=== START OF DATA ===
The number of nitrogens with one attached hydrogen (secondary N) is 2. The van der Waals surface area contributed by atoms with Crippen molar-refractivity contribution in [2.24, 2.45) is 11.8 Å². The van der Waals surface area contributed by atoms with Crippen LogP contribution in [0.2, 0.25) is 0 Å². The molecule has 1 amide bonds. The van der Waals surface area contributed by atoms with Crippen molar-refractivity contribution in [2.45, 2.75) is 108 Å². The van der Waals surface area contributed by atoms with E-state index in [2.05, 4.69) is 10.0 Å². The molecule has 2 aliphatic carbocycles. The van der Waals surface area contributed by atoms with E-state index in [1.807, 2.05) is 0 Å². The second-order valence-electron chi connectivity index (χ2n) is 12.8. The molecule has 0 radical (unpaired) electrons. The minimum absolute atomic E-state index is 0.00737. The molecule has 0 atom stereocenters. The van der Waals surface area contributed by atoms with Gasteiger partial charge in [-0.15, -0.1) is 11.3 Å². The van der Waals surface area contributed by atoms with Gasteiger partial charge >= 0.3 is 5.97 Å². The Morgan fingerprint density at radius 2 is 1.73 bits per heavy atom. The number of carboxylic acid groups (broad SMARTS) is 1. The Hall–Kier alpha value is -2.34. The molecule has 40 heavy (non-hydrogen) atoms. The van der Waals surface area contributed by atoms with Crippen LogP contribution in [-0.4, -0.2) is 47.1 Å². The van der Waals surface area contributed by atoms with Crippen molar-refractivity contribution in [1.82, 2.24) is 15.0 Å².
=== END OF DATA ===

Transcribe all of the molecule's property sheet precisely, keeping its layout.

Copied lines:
The number of nitrogens with one attached hydrogen (secondary N) is 2. The van der Waals surface area contributed by atoms with Crippen molar-refractivity contribution in [2.24, 2.45) is 11.8 Å². The van der Waals surface area contributed by atoms with Crippen LogP contribution in [0.2, 0.25) is 0 Å². The molecule has 1 amide bonds. The van der Waals surface area contributed by atoms with Crippen molar-refractivity contribution in [2.45, 2.75) is 108 Å². The van der Waals surface area contributed by atoms with E-state index in [2.05, 4.69) is 10.0 Å². The molecule has 2 aliphatic carbocycles. The van der Waals surface area contributed by atoms with E-state index in [1.807, 2.05) is 0 Å². The second-order valence-electron chi connectivity index (χ2n) is 12.8. The molecule has 0 radical (unpaired) electrons. The minimum absolute atomic E-state index is 0.00737. The molecule has 0 atom stereocenters. The van der Waals surface area contributed by atoms with Gasteiger partial charge in [-0.15, -0.1) is 11.3 Å². The van der Waals surface area contributed by atoms with Gasteiger partial charge >= 0.3 is 5.97 Å². The Morgan fingerprint density at radius 2 is 1.73 bits per heavy atom. The number of carboxylic acid groups (broad SMARTS) is 1. The Hall–Kier alpha value is -2.34. The molecule has 40 heavy (non-hydrogen) atoms. The van der Waals surface area contributed by atoms with Crippen LogP contribution in [-0.4, -0.2) is 47.1 Å². The van der Waals surface area contributed by atoms with Crippen molar-refractivity contribution in [1.82, 2.24) is 15.0 Å².